By Vijay Prashad and Carlos Ron
On January 5, 2021, the newly elected National Assembly took its seats in Venezuela’s capital. That day the Lima Group released a statement most of its members signed saying that they did not recognize the legality of the assembly. They called upon countries around the world to “disregard” the assembly and to recognize instead the leadership of a former member of the assembly, Juan Guaidó. The Lima Group felt that it was appropriate for its signatories to call for a “transition process” inside Venezuela; in other words, the Lima Group affirmed its mission, which is to overthrow the government of Venezuela’s President Nicolás Maduro and the Bolivarian Revolution.
What Is the Lima Group?
On August 8, 2017, 12 countries in the Americas came together in Lima, Peru, to create this group. Led by Canada, these countries had right-wing governments with a close relationship with the United States of America (from Brazil to Colombia, from Honduras to Paraguay). This group was formed to “contribute to the restoration of democracy” in Venezuela, which meant—in fact—to contribute to the overthrow of the elected government of Venezuela.
The founding declaration made two related points. First, that Venezuela was in the midst of a “critical situation,” which included the “breakdown of the democratic order in Venezuela.” Second, that the remedy for this “breakdown” is the “restoration of democracy,” to be conducted by a “peaceful and negotiated” process.
The problem faced by the Venezuelan people in 2017 was not a deficit of democracy—in fact, the country has had 26 elections since Hugo Chávez came into office in 1999—but the suffocating U.S. illegal sanctions regime against Venezuela. Sanctions are only part of the range of U.S.-imposed hybrid war techniques, which include sabotage and armed insurrection. The Lima Group says that it rejects violence and any option that “involves the use of force.” Since 2017 there have been many conventional attempts to overthrow the government in Venezuela, and in none of these instances has the Lima Group made a statement against the use of force.
The Lima Group represents a key tool in the hybrid war arsenal: diplomatic war. In the years before 2017, the United States did not have a sufficient majority in the Organization of American States (OAS) to use that body to isolate Venezuela; therefore, the U.S. worked with its oligarchic allies in the Americas to form a fake regional bloc with Latin American countries alongside Canada. The United States has hovered at the Lima Group meetings, setting the agenda and driving the policy.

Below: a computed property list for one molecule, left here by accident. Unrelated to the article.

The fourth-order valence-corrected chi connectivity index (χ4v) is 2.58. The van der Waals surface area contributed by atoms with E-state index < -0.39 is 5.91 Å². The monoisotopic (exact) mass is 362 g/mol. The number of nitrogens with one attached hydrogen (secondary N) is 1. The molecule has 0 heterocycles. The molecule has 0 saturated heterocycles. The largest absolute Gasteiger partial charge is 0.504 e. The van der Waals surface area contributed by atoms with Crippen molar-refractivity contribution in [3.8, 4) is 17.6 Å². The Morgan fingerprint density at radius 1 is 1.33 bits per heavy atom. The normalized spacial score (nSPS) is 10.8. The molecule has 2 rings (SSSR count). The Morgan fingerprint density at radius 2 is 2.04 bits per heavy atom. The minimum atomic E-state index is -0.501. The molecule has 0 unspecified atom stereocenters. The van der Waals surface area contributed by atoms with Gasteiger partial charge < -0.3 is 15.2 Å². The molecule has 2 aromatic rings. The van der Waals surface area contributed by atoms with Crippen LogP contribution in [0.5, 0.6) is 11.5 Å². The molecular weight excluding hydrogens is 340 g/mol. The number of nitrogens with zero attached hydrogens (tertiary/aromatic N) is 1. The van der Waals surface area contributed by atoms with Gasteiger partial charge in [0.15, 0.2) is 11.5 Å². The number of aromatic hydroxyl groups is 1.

Is the Lima Group Legal?
Each of the members of the Lima Group is a member of the United Nations (UN), which means that they have to abide by the UN Charter of 1945. That charter says that “regional arrangements” are perfectly legal and that such arrangements could assist in the “maintenance of international peace and security” (UN Charter, Chapter VIII, Article 52, Paragraph 1). If the Lima Group was set up to further the goals of the UN Charter, there would be no illegality.
Where the Lima Group strays into illegality is when it decides collectively to enforce decisions upon Venezuela, which is a member state of the UN. The UN Charter says explicitly that no “enforcement action” is permitted by a regional arrangement “without the authorization of the Security Council.” The UN Security Council can use these regional bodies to take “enforcement action under its authority”; to do so, however, would require a UN Security Council resolution (UN Charter, Chapter VIII, Article 53, Paragraph 1). There is no UN Security Council resolution that provides the Lima Group with the authority to pressure Venezuela’s government to resign and agree to a transfer of power.
If there is no UN Security Council resolution, then it is illegal for a “regional arrangement” of UN member states to attempt to take “enforcement action”—including regime change—against another member state of the UN. The Lima Group’s declarations and statements do not cite any UN Security Council justification for its actions. Since there is no such UN Security Council resolution, based on the specific language in the UN Charter, the Lima Group’s existence is in violation of the UN Charter.
The members of the Lima Group are also members of the UN and the Organization of American States, formed in 1948 as a “regional arrangement.” Both the UN and the OAS charters explicitly oppose interference in the domestic matters of another UN and OAS member state.